The US Federal Reserve said Wednesday that it is looking into allegations that traders received information about its policy decision last week ahead of the official release time.
The Fed said it would be reviewing how it disseminates often market-moving monetary policy decisions after an analyst said that movements on the gold exchange just before the release last Wednesday could suggest someone had the information early.
The Fed's shock decision not to begin tapering its $85 billion a month stimulus was officially released at precisely 2 pm last Wednesday (1800 GMT), sending prices for stocks, bonds and gold soaring.
Most analysts and economists had expected that the stimulus would be reduced, and anyone who had the information early stood to rake in easy profits when it became public.
"We will be conducting follow-up conversations with news organizations to ensure our procedures are completely understood," a Fed spokesperson said.
Media organizations were as usual allowed early access to the decision, to prepare reports under embargo that could not be released prior to 2 pm.
Some news organizations release, upon expiration of the embrago, market-moving information like Fed decisions directly to clients' computers which are programmed for extremely high speed trading.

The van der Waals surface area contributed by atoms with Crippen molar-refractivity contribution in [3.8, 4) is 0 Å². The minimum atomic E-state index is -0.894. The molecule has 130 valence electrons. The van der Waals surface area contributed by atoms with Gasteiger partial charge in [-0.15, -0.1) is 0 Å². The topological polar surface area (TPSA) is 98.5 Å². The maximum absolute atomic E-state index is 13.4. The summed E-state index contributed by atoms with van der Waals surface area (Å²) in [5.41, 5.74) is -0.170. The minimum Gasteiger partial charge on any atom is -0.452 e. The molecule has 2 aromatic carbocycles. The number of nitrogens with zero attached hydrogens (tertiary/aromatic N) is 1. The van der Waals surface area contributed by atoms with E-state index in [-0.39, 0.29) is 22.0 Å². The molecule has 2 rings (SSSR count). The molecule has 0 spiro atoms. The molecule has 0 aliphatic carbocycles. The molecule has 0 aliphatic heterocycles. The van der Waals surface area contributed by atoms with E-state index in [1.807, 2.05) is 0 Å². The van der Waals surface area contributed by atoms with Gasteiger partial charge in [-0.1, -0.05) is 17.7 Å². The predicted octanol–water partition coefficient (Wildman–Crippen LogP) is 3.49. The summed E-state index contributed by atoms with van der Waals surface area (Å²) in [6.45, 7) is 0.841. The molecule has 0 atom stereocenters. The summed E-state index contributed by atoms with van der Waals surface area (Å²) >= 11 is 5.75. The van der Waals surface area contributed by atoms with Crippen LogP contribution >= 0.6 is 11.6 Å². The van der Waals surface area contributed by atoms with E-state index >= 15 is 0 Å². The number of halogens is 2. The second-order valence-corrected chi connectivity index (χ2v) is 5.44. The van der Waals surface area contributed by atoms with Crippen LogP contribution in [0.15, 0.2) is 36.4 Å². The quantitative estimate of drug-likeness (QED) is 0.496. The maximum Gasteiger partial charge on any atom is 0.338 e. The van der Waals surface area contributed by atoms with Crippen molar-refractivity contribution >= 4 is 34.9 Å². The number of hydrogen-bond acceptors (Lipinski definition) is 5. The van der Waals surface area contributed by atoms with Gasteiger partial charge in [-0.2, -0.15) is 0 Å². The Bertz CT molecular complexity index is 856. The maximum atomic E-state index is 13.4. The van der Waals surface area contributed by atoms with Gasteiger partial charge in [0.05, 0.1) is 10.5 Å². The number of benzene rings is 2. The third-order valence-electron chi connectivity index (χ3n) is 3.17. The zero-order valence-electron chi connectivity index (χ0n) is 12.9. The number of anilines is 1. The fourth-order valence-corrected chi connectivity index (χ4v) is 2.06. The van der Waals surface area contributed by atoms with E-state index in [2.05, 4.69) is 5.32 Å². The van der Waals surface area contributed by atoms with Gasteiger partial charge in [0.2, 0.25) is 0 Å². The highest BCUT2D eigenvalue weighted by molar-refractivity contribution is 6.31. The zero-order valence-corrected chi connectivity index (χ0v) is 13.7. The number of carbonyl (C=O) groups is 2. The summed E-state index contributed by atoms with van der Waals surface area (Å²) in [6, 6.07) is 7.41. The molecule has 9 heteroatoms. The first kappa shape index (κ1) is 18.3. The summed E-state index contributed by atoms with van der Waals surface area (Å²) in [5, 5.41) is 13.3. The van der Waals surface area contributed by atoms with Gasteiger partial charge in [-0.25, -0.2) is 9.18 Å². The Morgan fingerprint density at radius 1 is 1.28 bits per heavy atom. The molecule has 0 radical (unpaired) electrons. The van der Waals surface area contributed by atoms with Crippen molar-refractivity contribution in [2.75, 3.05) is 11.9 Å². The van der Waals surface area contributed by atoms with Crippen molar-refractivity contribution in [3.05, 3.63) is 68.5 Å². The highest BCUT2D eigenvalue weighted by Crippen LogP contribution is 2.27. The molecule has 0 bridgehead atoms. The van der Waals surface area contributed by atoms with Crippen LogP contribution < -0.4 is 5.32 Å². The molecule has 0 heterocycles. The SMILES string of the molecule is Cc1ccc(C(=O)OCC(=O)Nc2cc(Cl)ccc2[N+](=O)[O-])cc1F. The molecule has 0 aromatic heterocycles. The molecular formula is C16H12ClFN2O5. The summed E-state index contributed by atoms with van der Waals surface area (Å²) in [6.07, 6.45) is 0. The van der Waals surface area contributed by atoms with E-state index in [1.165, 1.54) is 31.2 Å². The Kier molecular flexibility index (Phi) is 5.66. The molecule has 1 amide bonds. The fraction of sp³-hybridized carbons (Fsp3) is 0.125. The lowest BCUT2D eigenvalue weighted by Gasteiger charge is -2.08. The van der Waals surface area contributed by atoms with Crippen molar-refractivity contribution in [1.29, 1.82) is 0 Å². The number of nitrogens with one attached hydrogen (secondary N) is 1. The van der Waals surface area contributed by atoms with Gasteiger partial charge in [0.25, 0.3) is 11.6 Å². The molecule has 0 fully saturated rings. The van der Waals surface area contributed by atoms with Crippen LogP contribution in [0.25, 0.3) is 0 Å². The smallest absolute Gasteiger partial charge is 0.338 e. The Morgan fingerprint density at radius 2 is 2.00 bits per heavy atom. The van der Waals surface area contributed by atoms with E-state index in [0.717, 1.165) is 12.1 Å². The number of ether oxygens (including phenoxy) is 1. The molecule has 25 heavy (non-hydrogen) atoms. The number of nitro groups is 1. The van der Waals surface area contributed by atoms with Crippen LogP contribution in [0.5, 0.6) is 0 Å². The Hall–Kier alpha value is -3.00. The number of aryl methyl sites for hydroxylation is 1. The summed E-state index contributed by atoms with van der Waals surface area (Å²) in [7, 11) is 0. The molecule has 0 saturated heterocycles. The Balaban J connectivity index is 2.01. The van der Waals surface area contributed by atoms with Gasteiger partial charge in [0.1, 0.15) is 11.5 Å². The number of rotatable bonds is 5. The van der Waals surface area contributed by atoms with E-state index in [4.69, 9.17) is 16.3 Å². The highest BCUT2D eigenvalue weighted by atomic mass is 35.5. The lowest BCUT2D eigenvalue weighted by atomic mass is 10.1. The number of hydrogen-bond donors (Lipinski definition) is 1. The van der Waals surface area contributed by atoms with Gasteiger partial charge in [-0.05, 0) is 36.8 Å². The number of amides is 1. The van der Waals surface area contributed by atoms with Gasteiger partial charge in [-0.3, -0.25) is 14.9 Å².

According to Eric Hunsader of Nanex, which created technology that allows real-time analysis of market trading, there were clear, unexplained rises in the gold and gold futures markets just before the official announcement.
"It was a pretty substantial move on gold two minutes and a half before," Hunsader told AFP.
"It started in Chicago and NYC (New York) reacted about 6 milliseconds later.
"It was enough of a move that actually I sent out a tweet to the effect that somebody got the news early. It was something that surprised me."
Nanex published charts of the movements backing its claims but it has not been directly contacted by the Federal Reserve.
Hunsader said the problem could have arisen from a news organization placing the no-taper information, ahead of the release and still under embargo, onto a computer server in close proximity to programmed trading machines
That would not break the embargo, but give the trading machines a minute, millisecond advantage over others at 2 pm."Or somebody knew the information beforehand. That's more a conspiracy theory," he said.
"But one way or another, the info was at the exchange before 2 o'clock."
According to Hunsader, the first movements in gold were immediately followed, at 2pm precisely, by sharp changes in the prices of other securities and commodities.
"It was really everything: financial futures, Treasury futures, precious metals, corn, soybeans, all equities... right at two o'clock"
"The only thing that had activity before two o'clock was gold."
The Fed said the media organizations that receive information under embargo—which include AFP—"agree in writing to make no public use of the information until the time set for its release."
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